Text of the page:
Digory picks one of the apples for his mission, but their overpowering smell tempts him. Jadis appears, having herself eaten an apple to become immortal, leaving her with pale white skin. She tempts Digory either to eat an apple himself and join her in immortality, or steal one to take back to Earth to heal his dying mother.
Digory resists, knowing his mother would never condone theft, but hesitates. He sees through the Witch’s ploy when she suggests he leave Polly behind – not knowing Polly can get away by her own ring. Foiled, the Witch departs for the North, and taunts Digory for his refusal to eat the apple and gain immortality.
Digory returns to Narnia and plants the apple, which grows into a mature tree behind them while the coronation proceeds. Aslan tells Digory how the tree works – anyone who steals the apples gets their heart’s desire, but in a form that makes it unlikeable. In the Witch’s case, she has achieved immortality, but it only means eternal misery because of her evil heart.
Moreover, the magic apples are now a horror to her, such that the apple tree will repel her for centuries to come, but not forever. With Aslan’s permission, Digory then takes an apple from the new tree to heal his mother. Aslan returns Digory, Polly, and Uncle Andrew to England. Frank and his wife, Helen (transported from England by Aslan) stay to rule Narnia as its first King and Queen. The Narnian creatures live in peace and joy, and neither the Witch nor any other enemy will come to trouble Narnia for many hundreds of years.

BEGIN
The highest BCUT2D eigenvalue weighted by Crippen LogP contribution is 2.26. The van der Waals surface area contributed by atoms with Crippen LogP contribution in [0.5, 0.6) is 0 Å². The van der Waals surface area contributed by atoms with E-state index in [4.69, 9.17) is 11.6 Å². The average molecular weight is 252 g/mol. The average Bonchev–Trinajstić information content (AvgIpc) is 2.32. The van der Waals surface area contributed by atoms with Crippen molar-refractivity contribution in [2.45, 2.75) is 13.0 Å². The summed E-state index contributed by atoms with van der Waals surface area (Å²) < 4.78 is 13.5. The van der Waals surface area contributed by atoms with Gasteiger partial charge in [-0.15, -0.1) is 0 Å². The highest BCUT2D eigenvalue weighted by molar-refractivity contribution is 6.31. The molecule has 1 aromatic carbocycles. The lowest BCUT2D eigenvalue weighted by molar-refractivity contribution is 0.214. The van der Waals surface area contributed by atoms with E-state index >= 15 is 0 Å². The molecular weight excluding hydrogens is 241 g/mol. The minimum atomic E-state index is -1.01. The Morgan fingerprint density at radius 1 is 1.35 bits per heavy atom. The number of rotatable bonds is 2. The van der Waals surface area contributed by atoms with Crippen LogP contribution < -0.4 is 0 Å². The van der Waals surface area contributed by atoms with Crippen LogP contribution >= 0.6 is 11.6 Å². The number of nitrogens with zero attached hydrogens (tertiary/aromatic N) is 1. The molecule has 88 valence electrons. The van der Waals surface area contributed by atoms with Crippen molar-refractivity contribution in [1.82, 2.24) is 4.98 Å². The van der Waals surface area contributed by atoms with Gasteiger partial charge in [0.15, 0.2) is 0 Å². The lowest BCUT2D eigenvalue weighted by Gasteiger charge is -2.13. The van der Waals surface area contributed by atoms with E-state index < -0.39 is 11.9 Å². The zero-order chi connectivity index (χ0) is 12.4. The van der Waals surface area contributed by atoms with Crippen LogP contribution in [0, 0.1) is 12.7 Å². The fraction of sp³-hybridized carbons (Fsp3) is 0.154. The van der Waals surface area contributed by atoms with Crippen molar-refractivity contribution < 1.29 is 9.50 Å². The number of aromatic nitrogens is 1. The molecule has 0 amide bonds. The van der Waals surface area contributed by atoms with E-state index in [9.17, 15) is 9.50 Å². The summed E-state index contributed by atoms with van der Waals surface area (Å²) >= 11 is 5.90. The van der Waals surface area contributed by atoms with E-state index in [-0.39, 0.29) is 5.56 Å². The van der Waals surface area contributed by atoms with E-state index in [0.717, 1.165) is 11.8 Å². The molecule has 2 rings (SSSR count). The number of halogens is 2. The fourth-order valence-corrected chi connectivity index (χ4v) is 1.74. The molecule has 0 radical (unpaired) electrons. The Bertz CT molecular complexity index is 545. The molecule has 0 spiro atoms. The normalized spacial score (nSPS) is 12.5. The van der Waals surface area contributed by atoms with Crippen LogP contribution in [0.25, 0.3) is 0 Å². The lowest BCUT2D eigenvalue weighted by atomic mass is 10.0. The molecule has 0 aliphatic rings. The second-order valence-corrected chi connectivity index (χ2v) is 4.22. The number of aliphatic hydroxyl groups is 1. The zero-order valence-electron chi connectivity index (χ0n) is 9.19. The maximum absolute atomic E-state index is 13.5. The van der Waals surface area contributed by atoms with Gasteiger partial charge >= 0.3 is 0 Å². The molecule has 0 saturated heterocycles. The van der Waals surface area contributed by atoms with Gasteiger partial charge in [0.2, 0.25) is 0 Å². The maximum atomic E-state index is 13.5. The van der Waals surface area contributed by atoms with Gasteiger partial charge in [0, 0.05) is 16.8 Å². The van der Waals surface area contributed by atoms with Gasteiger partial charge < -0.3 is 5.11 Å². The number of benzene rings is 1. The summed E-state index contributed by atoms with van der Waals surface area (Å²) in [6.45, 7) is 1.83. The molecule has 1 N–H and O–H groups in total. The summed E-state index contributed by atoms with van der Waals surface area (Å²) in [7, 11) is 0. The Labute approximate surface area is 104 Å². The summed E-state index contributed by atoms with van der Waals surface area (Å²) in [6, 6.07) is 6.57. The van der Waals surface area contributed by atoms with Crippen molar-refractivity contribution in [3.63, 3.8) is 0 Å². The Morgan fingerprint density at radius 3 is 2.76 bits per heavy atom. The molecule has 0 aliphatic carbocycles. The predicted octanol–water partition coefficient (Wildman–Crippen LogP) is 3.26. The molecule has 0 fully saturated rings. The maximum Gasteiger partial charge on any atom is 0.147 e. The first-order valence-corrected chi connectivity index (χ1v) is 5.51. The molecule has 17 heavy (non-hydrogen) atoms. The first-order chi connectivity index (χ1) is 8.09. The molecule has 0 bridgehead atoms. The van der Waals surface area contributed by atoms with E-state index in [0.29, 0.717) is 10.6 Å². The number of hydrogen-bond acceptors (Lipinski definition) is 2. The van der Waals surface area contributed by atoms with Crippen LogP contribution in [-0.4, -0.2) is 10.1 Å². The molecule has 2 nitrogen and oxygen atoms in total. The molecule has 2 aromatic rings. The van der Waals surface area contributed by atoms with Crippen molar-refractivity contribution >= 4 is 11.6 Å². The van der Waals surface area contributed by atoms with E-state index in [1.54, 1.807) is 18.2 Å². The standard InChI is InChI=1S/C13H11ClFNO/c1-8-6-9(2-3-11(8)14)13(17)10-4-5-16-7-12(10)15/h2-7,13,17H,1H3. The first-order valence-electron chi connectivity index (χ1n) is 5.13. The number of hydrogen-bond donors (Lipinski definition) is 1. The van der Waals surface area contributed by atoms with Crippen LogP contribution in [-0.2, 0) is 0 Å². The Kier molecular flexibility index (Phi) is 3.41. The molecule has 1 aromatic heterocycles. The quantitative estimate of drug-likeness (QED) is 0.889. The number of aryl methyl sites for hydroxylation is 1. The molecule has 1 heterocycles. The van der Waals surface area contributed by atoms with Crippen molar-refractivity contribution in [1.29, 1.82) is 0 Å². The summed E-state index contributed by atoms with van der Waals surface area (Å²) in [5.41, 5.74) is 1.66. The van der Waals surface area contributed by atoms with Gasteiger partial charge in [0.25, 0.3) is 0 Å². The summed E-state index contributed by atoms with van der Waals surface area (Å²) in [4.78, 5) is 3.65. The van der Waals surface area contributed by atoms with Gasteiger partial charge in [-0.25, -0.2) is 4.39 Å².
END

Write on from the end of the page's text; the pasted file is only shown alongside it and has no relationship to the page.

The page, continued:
Digory’s apple restores his mother’s health as his father returns for good after being away on business in India, and he and Polly remain lifelong friends. Uncle Andrew reforms and gives up magic, but still enjoys bragging about his adventures with the Witch.
Digory plants the apple’s core with Uncle Andrew’s rings in the back yard of his aunt’s home in London, and it grows into a large tree. Soon afterwards, Digory’s family inherits a mansion in the country, and many years later the apple tree blows down in a storm. Digory, now a middle-aged professor, has its wood made into a wardrobe, setting up the events in The Lion, the Witch and the Wardrobe.
This is a stand-alone novel, but if you want to journey back to Narnia, read The Lion, the Witch and the Wardrobe, the second book in The Chronicles of Narnia.
About the Author
Clive Staples Lewis (1898-1963) was one of the intellectual giants of the twentieth century and arguably one of the most influential writers of his day. He was a Fellow and Tutor in English Literature at Oxford University until 1954, when he was unanimously elected to the Chair of Medieval and Renaissance Literature at Cambridge University, a position he held until his retirement. He wrote more than thirty books, allowing him to reach a vast audience, and his works continue to attract thousands of new readers every year. His most distinguished and popular accomplishments include Out of the Silent Planet, The Great Divorce, The Screwtape Letters, and the universally acknowledged classics The Chronicles of Narnia. To date, the Narnia books have sold over 100 million copies and have been transformed into three major motion pictures.